298    
299     <pre caption = "/etc/devfsd.conf for backwards compatibility">
300     <comment># Comment the following two lines out to remove the symlinks</comment>
301     REGISTER .* MKOLDCOMPAT
302     UNREGISTER .* RMOLDCOMPAT
303     </pre>
304    
305     <p>
306     You need to reboot your system for the changes to take affect.
307     </p>
308    
309     </body>
310     </section>
311     <section>
312     <title>Removing autoload functionality</title>
313     <body>
314    
315     <p>
316     When you load a module, devfs will automatically create the device
317     files. If you don't want this behaviour, remove the following line from
318     <path>/etc/devfsd.conf</path>:
319     </p>
320    
321     <pre caption = "/etc/devfsd.conf, autoload functionality">
322     LOOKUP .* MODLOAD
323     </pre>
324    
325     </body>
326     </section>
327 swift 1.4 </chapter>
328 swift 1.1
329     <chapter>
330     <title>Permission Related Items</title>
331     <section>
332 swift 1.8 <title>Set/change permissions with devfsd</title>
333 swift 1.1 <body>
334    
335 swift 1.8 <note>
336     These instructions are valid as long as pam_console is disabled in
337     <path>/etc/pam.d/system-auth</path>. If you enabled pam_console there,
338     then PAM has the final word on permissions.
339     </note>
340 swift 1.1
341     <p>
342 swift 1.8 If you want to set permissions using <path>/etc/devfsd.conf</path>,
343     then use the syntax used in the following example:
344 swift 1.1 </p>
345    
346     <pre caption = "Permissions in /etc/devfsd.conf">
347     REGISTER ^cdroms/.* PERMISSIONS root.cdrom 0660
348     </pre>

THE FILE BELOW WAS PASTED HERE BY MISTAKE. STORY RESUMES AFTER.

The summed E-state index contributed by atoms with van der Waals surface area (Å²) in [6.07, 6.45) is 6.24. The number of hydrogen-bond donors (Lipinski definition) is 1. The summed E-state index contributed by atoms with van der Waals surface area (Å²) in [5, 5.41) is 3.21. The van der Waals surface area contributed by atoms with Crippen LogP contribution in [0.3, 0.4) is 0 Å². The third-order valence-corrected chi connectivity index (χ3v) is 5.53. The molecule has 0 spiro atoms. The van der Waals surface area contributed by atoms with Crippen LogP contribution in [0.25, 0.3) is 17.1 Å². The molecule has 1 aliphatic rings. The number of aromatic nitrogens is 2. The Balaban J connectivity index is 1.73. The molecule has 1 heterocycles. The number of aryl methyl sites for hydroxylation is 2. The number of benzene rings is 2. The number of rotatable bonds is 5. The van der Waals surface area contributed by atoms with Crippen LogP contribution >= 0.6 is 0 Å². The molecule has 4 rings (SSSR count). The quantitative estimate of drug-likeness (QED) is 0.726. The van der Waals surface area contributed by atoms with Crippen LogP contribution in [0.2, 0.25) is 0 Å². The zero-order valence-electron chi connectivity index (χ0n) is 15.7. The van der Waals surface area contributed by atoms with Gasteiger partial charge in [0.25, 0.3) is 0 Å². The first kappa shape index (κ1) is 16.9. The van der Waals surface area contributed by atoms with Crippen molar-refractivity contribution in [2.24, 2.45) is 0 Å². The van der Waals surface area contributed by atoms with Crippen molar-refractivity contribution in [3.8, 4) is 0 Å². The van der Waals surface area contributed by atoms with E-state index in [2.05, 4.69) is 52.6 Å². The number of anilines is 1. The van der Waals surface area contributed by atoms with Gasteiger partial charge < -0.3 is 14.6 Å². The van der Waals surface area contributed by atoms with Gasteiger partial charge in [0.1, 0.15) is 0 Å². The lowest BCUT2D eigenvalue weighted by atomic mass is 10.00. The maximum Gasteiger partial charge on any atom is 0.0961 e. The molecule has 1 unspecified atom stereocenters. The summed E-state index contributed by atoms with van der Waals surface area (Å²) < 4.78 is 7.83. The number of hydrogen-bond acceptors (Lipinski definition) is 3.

349    
350     <p>
351     The second field is the device group, starting from <path>/dev</path>.
352     It is a regular expression, meaning you can select several device files
353     in one rule.
354     </p>
355    
356     <p>
357 swift 1.8 The fourth field is the ownership of the device file, and the fifth
358     field contains the permissions of the device file.
359 swift 1.1 </p>
360    
361     </body>
362     </section>
363     <section>
364     <title>Manually set permissions and have devfsd save it</title>
365     <body>
366    
367     <p>
368     This is the default behaviour for Gentoo: if you <c>chown</c> (CHange
369     OWNer) and <c>chmod</c> (CHange MODe) some device files, <c>devfsd</c>
370 swift 1.8 will save the information so that it will persist across reboots. This
371     is because the <path>/etc/devfsd.conf</path> file contains the
372     following lines:
373 swift 1.1 </p>
374    
375     <pre caption = "/etc/devfsd.conf for saving permissions">
376     REGISTER ^pt[sy]/.* IGNORE
377     CHANGE ^pt[sy]/.* IGNORE
378     CREATE ^pt[sy]/.* IGNORE
379     DELETE ^pt[sy] IGNORE
380     REGISTER ^log IGNORE
381     CHANGE ^log IGNORE
382     CREATE ^log IGNORE
383     DELETE ^log IGNORE
384     REGISTER .* COPY /lib/dev-state/$devname $devpath